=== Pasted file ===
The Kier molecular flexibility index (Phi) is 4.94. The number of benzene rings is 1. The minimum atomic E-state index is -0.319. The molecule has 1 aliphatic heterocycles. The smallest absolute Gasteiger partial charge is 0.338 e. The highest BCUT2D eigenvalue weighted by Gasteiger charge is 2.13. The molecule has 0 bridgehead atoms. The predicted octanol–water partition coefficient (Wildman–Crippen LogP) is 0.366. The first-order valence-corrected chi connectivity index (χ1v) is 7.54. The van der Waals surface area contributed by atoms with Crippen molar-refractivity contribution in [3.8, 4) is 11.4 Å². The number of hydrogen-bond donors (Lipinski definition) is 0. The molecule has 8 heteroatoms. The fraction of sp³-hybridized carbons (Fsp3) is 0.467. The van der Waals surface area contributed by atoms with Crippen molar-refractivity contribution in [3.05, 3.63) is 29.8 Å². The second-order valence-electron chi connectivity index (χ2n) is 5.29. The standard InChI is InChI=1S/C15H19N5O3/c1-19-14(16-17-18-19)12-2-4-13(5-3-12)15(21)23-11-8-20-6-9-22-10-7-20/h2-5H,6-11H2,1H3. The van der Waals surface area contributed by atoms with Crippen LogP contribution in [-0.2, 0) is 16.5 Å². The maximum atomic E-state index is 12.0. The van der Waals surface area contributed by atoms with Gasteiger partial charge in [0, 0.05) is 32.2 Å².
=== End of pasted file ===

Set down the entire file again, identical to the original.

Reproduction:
The Kier molecular flexibility index (Phi) is 4.94. The number of benzene rings is 1. The minimum atomic E-state index is -0.319. The molecule has 1 aliphatic heterocycles. The smallest absolute Gasteiger partial charge is 0.338 e. The highest BCUT2D eigenvalue weighted by Gasteiger charge is 2.13. The molecule has 0 bridgehead atoms. The predicted octanol–water partition coefficient (Wildman–Crippen LogP) is 0.366. The first-order valence-corrected chi connectivity index (χ1v) is 7.54. The van der Waals surface area contributed by atoms with Crippen molar-refractivity contribution in [3.8, 4) is 11.4 Å². The number of hydrogen-bond donors (Lipinski definition) is 0. The molecule has 8 heteroatoms. The fraction of sp³-hybridized carbons (Fsp3) is 0.467. The van der Waals surface area contributed by atoms with Crippen molar-refractivity contribution in [3.05, 3.63) is 29.8 Å². The second-order valence-electron chi connectivity index (χ2n) is 5.29. The standard InChI is InChI=1S/C15H19N5O3/c1-19-14(16-17-18-19)12-2-4-13(5-3-12)15(21)23-11-8-20-6-9-22-10-7-20/h2-5H,6-11H2,1H3. The van der Waals surface area contributed by atoms with Crippen LogP contribution in [-0.2, 0) is 16.5 Å². The maximum atomic E-state index is 12.0. The van der Waals surface area contributed by atoms with Gasteiger partial charge in [0, 0.05) is 32.2 Å².